My posts will be focused on bringing topics of interest to government and business decision makers and explaining topics that could be very technical at level to allow good business decisions. As a company, Cisco is blessed with some very smart and technical people who can go into much greater depth than I would even attempt. We also have many more prolific bloggers than me. If you would like more information and for good reading on Cybersecurity topics, I recommend you take a look at the Cisco Security Blog – especially this month. Since October is National Cyber Security Awareness Month, they are posting a blog every day on cyber topics. Check it out!
As we pass the halfway point of National Cyber Security Awareness Month (NCSAM), I wanted to call attention to some of our colleagues over on the Cisco Government Blog. Patrick Finn and Peter Romness have been busy this month espousing the need for security and we thought it would be beneficial to expose our readers to their thoughts on security that have been published on the Cisco Government Blog space. Read More »
Many organizations make the error of thinking that basic defensive software is sufficient to protect critical data and infrastructure. When in reality, in order for government and enterprise organizations to keep their data protected from increasingly advanced cyber threats, comprehensive defensive security approaches are critical. And even with advanced, comprehensive solutions, there are still risks.
No organization is ever going to be able to protect 100 percent of its assets 100 percent of the time, which is why I work on the 95/5 principle. No matter how many security solutions are deployed, if attackers are determined enough, they will find a hole. Humans make mistakes and without fail, attackers will take advantage of them.
With comprehensive security approaches, we can regularly block at least 95 percent of threats—but there is always going to be a margin of error—the other 5 percent. A proactive, continuous approach can help ensure the vast majority of offensive moves are rejected.
There’s no question that more people around the world are connecting to wireless networks at home, work and play via mobile devices, such as smartphones and tablets. This rise in mobile device usage begs the question: How soon will it be (if not already) before these mobile devices dominate the mobile network, especially in the workplace?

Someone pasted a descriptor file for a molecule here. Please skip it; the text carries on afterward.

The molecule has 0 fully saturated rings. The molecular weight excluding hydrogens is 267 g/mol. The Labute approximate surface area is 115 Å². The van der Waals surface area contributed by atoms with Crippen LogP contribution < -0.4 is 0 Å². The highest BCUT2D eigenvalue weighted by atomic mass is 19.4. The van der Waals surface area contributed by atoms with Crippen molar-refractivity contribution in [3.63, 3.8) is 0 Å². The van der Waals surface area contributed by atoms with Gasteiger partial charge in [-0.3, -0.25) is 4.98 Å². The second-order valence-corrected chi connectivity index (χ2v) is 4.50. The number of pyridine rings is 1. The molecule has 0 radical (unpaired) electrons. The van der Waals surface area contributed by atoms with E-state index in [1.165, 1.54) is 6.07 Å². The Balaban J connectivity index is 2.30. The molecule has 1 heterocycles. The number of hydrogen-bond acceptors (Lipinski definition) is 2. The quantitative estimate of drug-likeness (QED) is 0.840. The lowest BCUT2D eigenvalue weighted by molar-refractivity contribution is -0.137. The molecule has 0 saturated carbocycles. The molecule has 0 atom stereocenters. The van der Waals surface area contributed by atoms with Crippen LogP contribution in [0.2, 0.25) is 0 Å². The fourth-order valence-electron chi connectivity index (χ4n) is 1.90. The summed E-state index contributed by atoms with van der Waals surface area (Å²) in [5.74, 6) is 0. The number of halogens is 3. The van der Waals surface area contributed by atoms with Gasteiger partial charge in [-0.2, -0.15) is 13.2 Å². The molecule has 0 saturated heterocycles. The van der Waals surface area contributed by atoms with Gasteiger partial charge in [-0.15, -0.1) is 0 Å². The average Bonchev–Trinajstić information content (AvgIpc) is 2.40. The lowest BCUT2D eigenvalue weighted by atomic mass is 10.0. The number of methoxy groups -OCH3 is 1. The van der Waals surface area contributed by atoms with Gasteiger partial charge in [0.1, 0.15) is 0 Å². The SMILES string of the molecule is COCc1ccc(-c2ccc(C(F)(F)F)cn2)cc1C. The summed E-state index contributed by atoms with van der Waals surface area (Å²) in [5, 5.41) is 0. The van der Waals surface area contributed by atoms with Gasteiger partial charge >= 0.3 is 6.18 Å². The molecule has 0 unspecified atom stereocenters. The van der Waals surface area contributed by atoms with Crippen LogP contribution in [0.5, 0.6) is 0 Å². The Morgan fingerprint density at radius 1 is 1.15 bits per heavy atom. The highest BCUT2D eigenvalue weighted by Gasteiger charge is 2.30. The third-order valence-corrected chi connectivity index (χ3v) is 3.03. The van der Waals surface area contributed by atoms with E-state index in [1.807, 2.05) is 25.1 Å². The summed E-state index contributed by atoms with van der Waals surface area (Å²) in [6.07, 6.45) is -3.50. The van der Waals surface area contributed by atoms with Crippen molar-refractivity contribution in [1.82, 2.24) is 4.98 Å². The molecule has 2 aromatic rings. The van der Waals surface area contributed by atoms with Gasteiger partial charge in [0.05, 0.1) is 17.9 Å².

Just recently, I read an article in Forbes, by Louis Columbus, that addresses the issue of increased mobile devices and unprepared network infrastructures. The article examines a study by IDC that predicts that 87% of sales for connected devices will be tablets and smartphones in next four years. As many employees prefer working from their own mobile devices, corporate networks, as they’re currently designed, will not be capable of successfully managing such a large volume of mobile data traffic generated by these mobile devices. With such expansive growth expected, the majority of businesses will either need to adapt an existing strategy to support this increase in mobile devices or adopt a new strategy.
Currently, there is a clear need for enterprises to better prepare and invest in their IT infrastructure. As more employees use their own devices at work for business and personal use, it’s imperative that business organizations require a secure mobile device and BYOD strategy to accommodate their business needs and employee preferences. However, the decision to adopt BYOD comes with a set of challenges for IT organizations.
Many of the benefits of BYOD, such as having the choice of device and anywhere, anytime access, are somewhat adverse to traditional IT requirements for security and support. In the past, IT pre-determined a list of approved workplace devices, typically a prescribed desktop, laptop, and perhaps even a small, standardized set of mobile phones and smartphones. Employees could choose among these devices, but generally were not permitted to stray from the approved devices list. With BYOD, IT has to approach the problem differently. Read More »
At Cisco live! Orlando in June, Cisco unveiled its vision for an Application Centric Infrastructure (ACI), a next-generation, secure data center fabric design. At the time, we were only able to unveil key conceptual aspects of ACI, but as we lead up to more detailed product announcements later this fall, we want to bring a little more clarity to the ACI vision, what it will mean for customers, and set the context for those announcements.
[Join our ACI Announcement Webcast on November 6, 7:30 AM PT/10:30 ET/15:30 GMT. Register here.]
ACI is designed around an application policy model, allowing the entire data center infrastructure to better align itself with application delivery requirements and the business policies of the organization. The entire objective of ACI is to allow the data center to respond dynamically to the changing needs of applications, rather than having applications conform to constraints imposed by the infrastructure. These policies automatically adapt the infrastructure (network, security, application, compute, and storage) to the needs of the business to drive shorter application deployment cycles.